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John Minchillo, Associated Press
Police officers stand guard near 1 Oak nightclub on West 20th Street in New York where authorities say Indiana Pacers forward Chris Copeland, his wife and another woman were stabbed outside after an argument, early Wednesday, April 8, 2015. Police say the victims were hospitalized with minor injuries.

NEW YORK — Indiana Pacers forward Chris Copeland, his girlfriend and another woman were stabbed early Wednesday following an argument on the street near a Manhattan nightclub that also led to the arrest of two Atlanta Hawks players, authorities said.

The violence broke out just before 4 a.m. outside 1Oak Club, a trendy Chelsea spot where celebs like Justin Bieber and Snoop Dogg mingle with partygoers, police said.

The couple was arguing on the street as the attacker eavesdropped and started to interfere, according to police. The dispute escalated until the 22-year-old suspect pulled out a knife and started slashing, police said.

The suspect, Shezoy Bleary, was in custody, authorities said. Police said charges were pending, and it wasn't clear whether Bleary had an attorney who could comment on the charges.

Copeland, 31, a former member of the New York Knicks, was stabbed in the left elbow and abdomen and his girlfriend, Katrine Saltara, was slashed in the arm and across the breast. The second woman, who was believed to be with the attacker, was slashed in the abdomen. The victims were hospitalized and in stable condition, police said. A knife was recovered at the scene.

Atlanta Hawks players Pero Antic, 33 and Thabo Sefolosha, 30, who were not with Copeland but were also at the club, were arrested after police said they blocked officers from trying to start their investigation. The teammates were in town to play the Brooklyn Nets on Wednesday night. The team arrived late Tuesday, after beating the Phoenix Suns in Atlanta.

Antic and Sefolosha were released without bail after a brief court appearance where they were charged with obstructing governmental authority and disorderly conduct. Their attorney, Alex Spiro, said they did not commit any crime.

"They should not have been arrested. We fully expect the case to be dismissed," he said.

Hawks officials did not indicate whether the two would play Wednesday night. Sefolosha was limping during his appearance and Spiro said he had been injured during the arrest. The two are reserves, averaging less than 6 points per game on a team that has locked up the top playoff seed in the Eastern Conference.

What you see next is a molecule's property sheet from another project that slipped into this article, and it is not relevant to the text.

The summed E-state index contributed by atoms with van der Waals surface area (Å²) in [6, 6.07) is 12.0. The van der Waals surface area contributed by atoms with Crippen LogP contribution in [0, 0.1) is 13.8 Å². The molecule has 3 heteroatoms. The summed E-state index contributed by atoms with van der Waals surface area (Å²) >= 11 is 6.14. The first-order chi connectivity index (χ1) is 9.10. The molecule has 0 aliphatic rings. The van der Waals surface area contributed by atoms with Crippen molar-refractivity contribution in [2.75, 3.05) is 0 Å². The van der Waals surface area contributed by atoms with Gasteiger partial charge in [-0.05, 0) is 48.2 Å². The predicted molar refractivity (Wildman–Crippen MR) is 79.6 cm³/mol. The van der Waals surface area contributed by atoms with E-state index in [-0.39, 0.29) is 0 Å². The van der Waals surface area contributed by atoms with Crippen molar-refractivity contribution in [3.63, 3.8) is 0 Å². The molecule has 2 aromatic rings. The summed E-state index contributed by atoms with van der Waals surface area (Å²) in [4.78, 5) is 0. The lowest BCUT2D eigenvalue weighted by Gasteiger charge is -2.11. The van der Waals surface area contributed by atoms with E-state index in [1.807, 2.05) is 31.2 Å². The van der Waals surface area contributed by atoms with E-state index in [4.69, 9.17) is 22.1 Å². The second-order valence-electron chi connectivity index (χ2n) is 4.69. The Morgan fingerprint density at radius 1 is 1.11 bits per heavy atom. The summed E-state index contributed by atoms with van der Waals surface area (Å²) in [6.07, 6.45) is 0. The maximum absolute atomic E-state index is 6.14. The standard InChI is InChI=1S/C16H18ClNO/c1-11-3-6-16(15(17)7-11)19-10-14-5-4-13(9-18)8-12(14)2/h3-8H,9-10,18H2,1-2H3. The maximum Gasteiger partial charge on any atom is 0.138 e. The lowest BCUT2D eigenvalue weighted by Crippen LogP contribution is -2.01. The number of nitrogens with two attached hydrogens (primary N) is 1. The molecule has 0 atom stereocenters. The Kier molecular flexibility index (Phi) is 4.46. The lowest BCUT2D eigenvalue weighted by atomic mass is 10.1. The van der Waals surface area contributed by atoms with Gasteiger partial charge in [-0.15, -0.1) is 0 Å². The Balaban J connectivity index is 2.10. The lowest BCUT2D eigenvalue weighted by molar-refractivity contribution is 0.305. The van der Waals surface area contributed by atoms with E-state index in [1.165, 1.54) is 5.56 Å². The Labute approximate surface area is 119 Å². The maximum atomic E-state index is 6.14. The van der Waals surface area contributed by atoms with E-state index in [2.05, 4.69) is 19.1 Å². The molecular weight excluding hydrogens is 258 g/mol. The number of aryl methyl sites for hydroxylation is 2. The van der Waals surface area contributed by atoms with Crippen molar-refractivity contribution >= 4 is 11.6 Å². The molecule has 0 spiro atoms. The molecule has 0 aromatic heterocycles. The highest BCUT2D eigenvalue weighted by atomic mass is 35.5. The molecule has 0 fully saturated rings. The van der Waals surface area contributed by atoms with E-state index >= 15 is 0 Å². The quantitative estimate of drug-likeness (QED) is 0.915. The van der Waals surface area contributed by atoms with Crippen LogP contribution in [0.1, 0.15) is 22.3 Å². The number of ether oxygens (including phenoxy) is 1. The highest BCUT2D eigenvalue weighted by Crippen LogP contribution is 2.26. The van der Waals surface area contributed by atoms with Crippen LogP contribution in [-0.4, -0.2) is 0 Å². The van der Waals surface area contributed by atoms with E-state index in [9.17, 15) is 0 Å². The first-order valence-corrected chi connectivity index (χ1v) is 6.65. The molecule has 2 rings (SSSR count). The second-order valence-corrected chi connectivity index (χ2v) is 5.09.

Garin Narain, the Hawks vice president of public relations, said in a statement to The Associated Press on Wednesday morning that the team is investigating the matter.

"We are aware of the situation involving Pero Antic and Thabo Sefolosha this morning," Narain said. "We are in the process of gathering more information and will have further comment at the appropriate time."

The Pacers were in town to play the Knicks; Copeland played with New York during the 2012-13 season. Pacers President of Basketball Operations Larry Bird said the team was aware that Copeland had been injured.

"We are still gathering information and will update when we know more. Our thoughts are with Chris and those injured," Bird said.

Copeland has played infrequently, missing 21 games since Jan. 31. With All-Star Paul George making his season debut Sunday, Copeland's already limited minutes were expected to get cut. Police initially said Saltara was his wife, but Copeland's agent said the two are not married. According to Saltara's Facebook page, they have been engaged for several months.

In a statement, the club disputed the police account. It said the altercation stemmed from a dispute at a public housing project about two blocks away from the nightspot and that Copeland's driver grabbed the suspect, who was later arrested.

"The incident occurred beyond the view of our security. Once alerted the venue provided all assistance possible," the statement read.

The club did not say how Copeland got back to the front of the club on West 17th Street, where the street was splattered with blood from the altercation.

The nightclub had been cited at least 10 times for altercations and four times for noise in 2014, according to data obtained by the New York Post from the State Liquor Authority.

Associated Press writers Jeff Martin in Atlanta and Rick Callahan in Indianapolis contributed to this report.